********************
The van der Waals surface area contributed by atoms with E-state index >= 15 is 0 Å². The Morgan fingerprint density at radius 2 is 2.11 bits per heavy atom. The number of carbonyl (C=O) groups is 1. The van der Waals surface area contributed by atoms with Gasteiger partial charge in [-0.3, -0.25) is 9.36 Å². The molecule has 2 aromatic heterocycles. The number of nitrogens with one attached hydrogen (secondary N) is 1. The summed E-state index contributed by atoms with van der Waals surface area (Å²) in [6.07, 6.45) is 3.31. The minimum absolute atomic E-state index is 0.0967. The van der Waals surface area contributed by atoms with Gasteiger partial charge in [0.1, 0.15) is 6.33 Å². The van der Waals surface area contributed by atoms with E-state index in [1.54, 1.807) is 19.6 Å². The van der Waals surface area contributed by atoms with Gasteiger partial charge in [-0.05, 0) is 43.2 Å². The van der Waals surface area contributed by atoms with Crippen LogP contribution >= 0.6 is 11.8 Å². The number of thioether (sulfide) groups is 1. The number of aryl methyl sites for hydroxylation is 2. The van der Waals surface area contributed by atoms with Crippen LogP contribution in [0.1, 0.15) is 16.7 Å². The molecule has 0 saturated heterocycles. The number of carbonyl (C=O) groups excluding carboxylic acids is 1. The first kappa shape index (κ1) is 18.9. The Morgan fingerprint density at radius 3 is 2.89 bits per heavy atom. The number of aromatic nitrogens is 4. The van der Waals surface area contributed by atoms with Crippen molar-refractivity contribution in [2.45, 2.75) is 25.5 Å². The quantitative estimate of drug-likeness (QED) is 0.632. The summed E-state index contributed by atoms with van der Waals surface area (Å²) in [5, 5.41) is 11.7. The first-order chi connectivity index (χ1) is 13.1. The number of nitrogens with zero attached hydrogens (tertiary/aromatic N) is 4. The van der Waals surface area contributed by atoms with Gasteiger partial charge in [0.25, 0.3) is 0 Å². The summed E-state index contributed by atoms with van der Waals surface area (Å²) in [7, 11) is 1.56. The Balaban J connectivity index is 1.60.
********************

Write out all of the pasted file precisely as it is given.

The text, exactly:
The van der Waals surface area contributed by atoms with E-state index >= 15 is 0 Å². The Morgan fingerprint density at radius 2 is 2.11 bits per heavy atom. The number of carbonyl (C=O) groups is 1. The van der Waals surface area contributed by atoms with Gasteiger partial charge in [-0.3, -0.25) is 9.36 Å². The molecule has 2 aromatic heterocycles. The number of nitrogens with one attached hydrogen (secondary N) is 1. The summed E-state index contributed by atoms with van der Waals surface area (Å²) in [6.07, 6.45) is 3.31. The minimum absolute atomic E-state index is 0.0967. The van der Waals surface area contributed by atoms with Gasteiger partial charge in [0.1, 0.15) is 6.33 Å². The van der Waals surface area contributed by atoms with E-state index in [1.54, 1.807) is 19.6 Å². The van der Waals surface area contributed by atoms with Gasteiger partial charge in [-0.05, 0) is 43.2 Å². The van der Waals surface area contributed by atoms with Crippen LogP contribution >= 0.6 is 11.8 Å². The number of thioether (sulfide) groups is 1. The number of aryl methyl sites for hydroxylation is 2. The van der Waals surface area contributed by atoms with Crippen LogP contribution in [0.1, 0.15) is 16.7 Å². The molecule has 0 saturated heterocycles. The number of carbonyl (C=O) groups excluding carboxylic acids is 1. The first kappa shape index (κ1) is 18.9. The Morgan fingerprint density at radius 3 is 2.89 bits per heavy atom. The number of aromatic nitrogens is 4. The van der Waals surface area contributed by atoms with Crippen molar-refractivity contribution in [2.45, 2.75) is 25.5 Å². The quantitative estimate of drug-likeness (QED) is 0.632. The summed E-state index contributed by atoms with van der Waals surface area (Å²) in [5, 5.41) is 11.7. The first-order chi connectivity index (χ1) is 13.1. The number of nitrogens with zero attached hydrogens (tertiary/aromatic N) is 4. The van der Waals surface area contributed by atoms with Gasteiger partial charge in [0.25, 0.3) is 0 Å². The summed E-state index contributed by atoms with van der Waals surface area (Å²) in [7, 11) is 1.56. The Balaban J connectivity index is 1.60.